It’s true that in a certain sense, to share means that there aren’t differences between us, that we have the same doctrine – underscoring that word, a difficult word to understand. But I ask myself: but don’t we have the same Baptism? If we have the same Baptism, shouldn’t we be walking together? And you’re a witness of a likewise profound journey, a journey of marriage: itself a journey of family and human love and of a shared faith, no? We have the same Baptism….
The question [Pope draws question mark with his finger]…. The supper? There are questions that only if one is sincere with oneself and the little theological light one has, must be responded to on one’s own. See for yourself. This is my body. This is my blood. Do it in remembrance of me – this is a viaticum that helps us to journey on.
The Catholic and Orthodox thinkers who support the closing of Communion to all Christians outside their jurisdictions typically make two arguments in support of their position: first, that full unity is a precondition for sharing the great Meal of the Church; and second, that their exceptionally high regard for the Eucharist is what makes it so necessary that they be careful about who receives it. I don’t think either of these arguments works.
The key to these questions lies hidden in a word that Pope Francis uses: viaticum. In Catholic usage this often refers only to the Eucharist given in articulo mortis, but the Pope is quite rightly using it in a broader sense: the Eucharist is the meal that strengthens us on our way through life, we wayfarers. Each of us is a viator passing through this vale of tears towards our true home (which is not “Heaven” but this very world renewed and restored); we are in desperate need of the “spiritual food and drink of Christ’s body and blood” to sustain us on the way. If you remember the lembas (waybread) of the elves in The Lord of the Rings you will get the idea precisely.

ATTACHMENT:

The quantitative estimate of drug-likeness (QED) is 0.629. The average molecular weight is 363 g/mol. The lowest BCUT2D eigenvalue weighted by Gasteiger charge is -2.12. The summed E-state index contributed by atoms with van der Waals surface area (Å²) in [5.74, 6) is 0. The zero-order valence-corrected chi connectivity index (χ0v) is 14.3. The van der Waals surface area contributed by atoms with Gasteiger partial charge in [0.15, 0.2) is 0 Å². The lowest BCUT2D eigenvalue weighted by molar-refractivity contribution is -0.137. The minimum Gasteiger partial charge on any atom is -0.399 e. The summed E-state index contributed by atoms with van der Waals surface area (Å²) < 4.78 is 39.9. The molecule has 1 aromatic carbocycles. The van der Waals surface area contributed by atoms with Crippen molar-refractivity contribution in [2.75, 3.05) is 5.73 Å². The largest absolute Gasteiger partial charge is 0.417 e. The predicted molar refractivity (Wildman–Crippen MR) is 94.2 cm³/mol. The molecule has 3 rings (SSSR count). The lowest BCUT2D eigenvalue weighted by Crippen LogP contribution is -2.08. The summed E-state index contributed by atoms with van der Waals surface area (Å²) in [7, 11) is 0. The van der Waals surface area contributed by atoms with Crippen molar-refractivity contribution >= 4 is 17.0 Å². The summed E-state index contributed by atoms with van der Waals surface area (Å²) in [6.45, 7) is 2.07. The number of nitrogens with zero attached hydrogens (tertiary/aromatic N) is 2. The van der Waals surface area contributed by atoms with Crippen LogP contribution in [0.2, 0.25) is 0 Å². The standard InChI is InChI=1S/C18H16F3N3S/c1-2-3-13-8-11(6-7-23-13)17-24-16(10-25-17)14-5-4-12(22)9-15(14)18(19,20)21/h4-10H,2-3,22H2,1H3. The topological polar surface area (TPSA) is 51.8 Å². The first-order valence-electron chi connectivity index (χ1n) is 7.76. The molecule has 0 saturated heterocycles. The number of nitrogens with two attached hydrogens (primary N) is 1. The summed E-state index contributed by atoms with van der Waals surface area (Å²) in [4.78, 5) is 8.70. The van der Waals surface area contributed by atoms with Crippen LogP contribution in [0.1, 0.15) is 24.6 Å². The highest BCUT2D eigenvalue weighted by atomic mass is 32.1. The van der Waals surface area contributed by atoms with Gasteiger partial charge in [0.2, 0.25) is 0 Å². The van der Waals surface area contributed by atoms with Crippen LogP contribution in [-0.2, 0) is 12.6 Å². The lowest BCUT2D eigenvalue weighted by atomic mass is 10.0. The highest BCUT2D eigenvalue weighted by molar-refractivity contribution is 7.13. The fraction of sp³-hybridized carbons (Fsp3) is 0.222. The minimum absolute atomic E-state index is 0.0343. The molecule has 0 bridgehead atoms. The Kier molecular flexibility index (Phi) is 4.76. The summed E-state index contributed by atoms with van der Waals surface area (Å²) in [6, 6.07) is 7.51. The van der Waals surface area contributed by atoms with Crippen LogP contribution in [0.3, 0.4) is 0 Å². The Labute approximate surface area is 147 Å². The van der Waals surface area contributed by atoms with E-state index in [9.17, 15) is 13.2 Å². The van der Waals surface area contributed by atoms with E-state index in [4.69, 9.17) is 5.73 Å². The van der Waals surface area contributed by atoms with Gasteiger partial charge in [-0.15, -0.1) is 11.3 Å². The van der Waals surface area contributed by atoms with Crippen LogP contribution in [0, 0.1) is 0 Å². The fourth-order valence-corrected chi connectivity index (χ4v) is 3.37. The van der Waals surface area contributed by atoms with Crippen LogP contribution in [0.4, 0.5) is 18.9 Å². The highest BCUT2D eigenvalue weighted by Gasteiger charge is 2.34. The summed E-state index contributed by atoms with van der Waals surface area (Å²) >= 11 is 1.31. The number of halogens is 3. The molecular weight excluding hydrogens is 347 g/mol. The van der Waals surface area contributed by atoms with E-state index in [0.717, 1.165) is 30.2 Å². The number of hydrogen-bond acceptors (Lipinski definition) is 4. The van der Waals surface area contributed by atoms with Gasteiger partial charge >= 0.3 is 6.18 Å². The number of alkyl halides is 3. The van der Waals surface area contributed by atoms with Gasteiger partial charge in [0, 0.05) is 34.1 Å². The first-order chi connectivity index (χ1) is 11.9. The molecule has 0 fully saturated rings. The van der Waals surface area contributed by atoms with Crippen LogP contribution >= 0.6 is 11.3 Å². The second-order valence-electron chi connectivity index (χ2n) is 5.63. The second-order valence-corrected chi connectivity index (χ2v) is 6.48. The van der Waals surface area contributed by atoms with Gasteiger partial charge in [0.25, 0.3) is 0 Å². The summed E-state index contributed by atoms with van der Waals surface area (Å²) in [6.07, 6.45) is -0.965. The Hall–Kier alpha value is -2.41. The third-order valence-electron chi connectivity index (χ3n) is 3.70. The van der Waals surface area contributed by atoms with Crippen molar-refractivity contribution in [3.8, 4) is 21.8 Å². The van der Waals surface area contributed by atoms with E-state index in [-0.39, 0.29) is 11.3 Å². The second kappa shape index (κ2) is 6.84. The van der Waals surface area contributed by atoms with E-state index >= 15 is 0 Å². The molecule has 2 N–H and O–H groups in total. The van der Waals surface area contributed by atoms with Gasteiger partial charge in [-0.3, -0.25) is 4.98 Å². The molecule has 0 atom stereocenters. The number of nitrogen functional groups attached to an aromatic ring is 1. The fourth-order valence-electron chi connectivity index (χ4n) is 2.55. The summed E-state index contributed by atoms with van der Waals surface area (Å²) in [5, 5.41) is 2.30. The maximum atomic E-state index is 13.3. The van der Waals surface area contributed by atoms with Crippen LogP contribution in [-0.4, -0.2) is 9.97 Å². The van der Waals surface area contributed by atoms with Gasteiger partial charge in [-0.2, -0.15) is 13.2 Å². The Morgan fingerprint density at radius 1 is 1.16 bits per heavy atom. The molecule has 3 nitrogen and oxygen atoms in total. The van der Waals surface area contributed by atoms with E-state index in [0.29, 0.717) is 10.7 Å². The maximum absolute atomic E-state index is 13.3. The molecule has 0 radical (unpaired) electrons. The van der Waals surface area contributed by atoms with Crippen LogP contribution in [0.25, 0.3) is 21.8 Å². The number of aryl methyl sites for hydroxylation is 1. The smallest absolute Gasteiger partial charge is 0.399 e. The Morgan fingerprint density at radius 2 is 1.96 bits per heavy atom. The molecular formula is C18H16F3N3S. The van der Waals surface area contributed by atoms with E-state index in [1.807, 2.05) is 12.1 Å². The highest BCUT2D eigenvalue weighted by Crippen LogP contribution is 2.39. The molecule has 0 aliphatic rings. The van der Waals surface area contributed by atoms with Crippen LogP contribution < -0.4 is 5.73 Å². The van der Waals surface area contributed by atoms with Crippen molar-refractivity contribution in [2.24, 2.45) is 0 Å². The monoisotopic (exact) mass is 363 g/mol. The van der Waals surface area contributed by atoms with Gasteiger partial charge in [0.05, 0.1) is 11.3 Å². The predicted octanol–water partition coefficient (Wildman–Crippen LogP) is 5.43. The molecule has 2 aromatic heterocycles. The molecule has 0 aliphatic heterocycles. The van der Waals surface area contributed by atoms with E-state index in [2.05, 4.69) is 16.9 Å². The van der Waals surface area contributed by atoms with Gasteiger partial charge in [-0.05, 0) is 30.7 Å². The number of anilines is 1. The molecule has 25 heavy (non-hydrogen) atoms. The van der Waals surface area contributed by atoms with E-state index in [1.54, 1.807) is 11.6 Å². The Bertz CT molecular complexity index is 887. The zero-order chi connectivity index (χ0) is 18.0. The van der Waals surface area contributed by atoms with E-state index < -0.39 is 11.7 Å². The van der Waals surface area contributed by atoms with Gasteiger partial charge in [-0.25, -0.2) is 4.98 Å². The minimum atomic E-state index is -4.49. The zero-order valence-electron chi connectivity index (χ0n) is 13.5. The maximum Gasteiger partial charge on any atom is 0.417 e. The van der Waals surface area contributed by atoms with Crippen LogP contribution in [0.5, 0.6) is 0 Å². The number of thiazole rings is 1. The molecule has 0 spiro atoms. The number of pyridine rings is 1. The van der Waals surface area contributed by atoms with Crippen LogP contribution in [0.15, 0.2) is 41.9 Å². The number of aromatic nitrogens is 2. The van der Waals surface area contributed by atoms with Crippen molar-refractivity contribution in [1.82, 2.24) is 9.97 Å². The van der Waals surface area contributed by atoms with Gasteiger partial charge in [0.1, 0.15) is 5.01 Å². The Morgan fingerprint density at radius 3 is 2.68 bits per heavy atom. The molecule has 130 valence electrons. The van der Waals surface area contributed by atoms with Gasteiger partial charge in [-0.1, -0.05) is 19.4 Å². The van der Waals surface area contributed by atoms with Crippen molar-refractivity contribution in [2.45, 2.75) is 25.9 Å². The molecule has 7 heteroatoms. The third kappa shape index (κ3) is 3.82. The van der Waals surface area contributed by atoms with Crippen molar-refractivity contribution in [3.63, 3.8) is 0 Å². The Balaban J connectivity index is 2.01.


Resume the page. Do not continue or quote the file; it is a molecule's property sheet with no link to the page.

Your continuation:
If this is what the Eucharist is, then to argue that we Christians — those of us who share, as the Pope says, one baptism (“One Lord, one faith, one baptism, one God and Father of all”) — should achieve unity first and only then share the sustaining meal is simply to devalue the Eucharist dramatically. For if we can achieve true and full unity among ourselves without sharing it, why would we ever need it at all? Those who would withhold the viaticum from other Christians — or forbid their own members from receiving it elsewhere — are treating it not as essential provision for our journey but as a kind of dessert, a special treat for those who have already become good boys and girls.
All of which suggests that, whatever these Catholic and Orthodox leaders think they value, what they really (if almost always unconsciously) value is not the Eucharist itself but administrative control over the Eucharist. This has been a problem since the (relatively) early Church started modeling its administrative practices on the organizational structures of the Roman Empire; we have all been afflicted, ever since, by the unfortunate consequences of that imitation. It is past time that bishops in all Christian communions realize this perversion of episcopacy and choose a better way. And there could be no better place to start than to recognize the viaticum of the Eucharist for what it is, and to see the sharing of it as essential for the restoration of the Oneness which the Lord Christ wants his people to have: “Be one, even as the Father and I are one.”